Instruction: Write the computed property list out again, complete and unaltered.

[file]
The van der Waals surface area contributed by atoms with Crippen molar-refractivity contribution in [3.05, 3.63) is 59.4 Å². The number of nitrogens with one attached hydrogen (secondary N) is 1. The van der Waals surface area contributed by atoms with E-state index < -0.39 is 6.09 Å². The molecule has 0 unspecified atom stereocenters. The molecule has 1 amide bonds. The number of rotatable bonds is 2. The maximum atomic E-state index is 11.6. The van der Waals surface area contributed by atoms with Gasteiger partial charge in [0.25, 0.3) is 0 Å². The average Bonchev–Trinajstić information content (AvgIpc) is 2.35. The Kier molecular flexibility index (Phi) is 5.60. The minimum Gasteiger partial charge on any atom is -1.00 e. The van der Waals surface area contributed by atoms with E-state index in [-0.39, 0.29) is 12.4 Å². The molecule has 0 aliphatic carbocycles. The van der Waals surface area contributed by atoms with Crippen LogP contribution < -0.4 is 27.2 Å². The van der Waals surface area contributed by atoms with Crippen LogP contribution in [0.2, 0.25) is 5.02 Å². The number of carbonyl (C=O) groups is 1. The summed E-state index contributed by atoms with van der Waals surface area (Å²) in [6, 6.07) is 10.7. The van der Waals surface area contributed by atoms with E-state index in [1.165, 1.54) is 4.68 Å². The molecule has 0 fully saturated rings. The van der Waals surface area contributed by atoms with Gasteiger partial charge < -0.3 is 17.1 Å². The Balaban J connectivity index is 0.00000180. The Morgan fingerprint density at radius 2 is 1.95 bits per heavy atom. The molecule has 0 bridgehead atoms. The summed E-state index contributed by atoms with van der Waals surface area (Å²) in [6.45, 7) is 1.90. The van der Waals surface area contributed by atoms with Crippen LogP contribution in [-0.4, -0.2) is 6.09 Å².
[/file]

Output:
The van der Waals surface area contributed by atoms with Crippen molar-refractivity contribution in [3.05, 3.63) is 59.4 Å². The number of nitrogens with one attached hydrogen (secondary N) is 1. The van der Waals surface area contributed by atoms with E-state index < -0.39 is 6.09 Å². The molecule has 0 unspecified atom stereocenters. The molecule has 1 amide bonds. The number of rotatable bonds is 2. The maximum atomic E-state index is 11.6. The van der Waals surface area contributed by atoms with Gasteiger partial charge in [0.25, 0.3) is 0 Å². The average Bonchev–Trinajstić information content (AvgIpc) is 2.35. The Kier molecular flexibility index (Phi) is 5.60. The minimum Gasteiger partial charge on any atom is -1.00 e. The van der Waals surface area contributed by atoms with E-state index in [-0.39, 0.29) is 12.4 Å². The molecule has 0 aliphatic carbocycles. The van der Waals surface area contributed by atoms with Crippen LogP contribution < -0.4 is 27.2 Å². The van der Waals surface area contributed by atoms with Crippen LogP contribution in [0.2, 0.25) is 5.02 Å². The number of carbonyl (C=O) groups is 1. The summed E-state index contributed by atoms with van der Waals surface area (Å²) in [6, 6.07) is 10.7. The van der Waals surface area contributed by atoms with E-state index in [1.165, 1.54) is 4.68 Å². The molecule has 0 fully saturated rings. The van der Waals surface area contributed by atoms with Gasteiger partial charge < -0.3 is 17.1 Å². The Balaban J connectivity index is 0.00000180. The Morgan fingerprint density at radius 2 is 1.95 bits per heavy atom. The molecule has 0 bridgehead atoms. The summed E-state index contributed by atoms with van der Waals surface area (Å²) in [6.45, 7) is 1.90. The van der Waals surface area contributed by atoms with Crippen LogP contribution in [-0.4, -0.2) is 6.09 Å².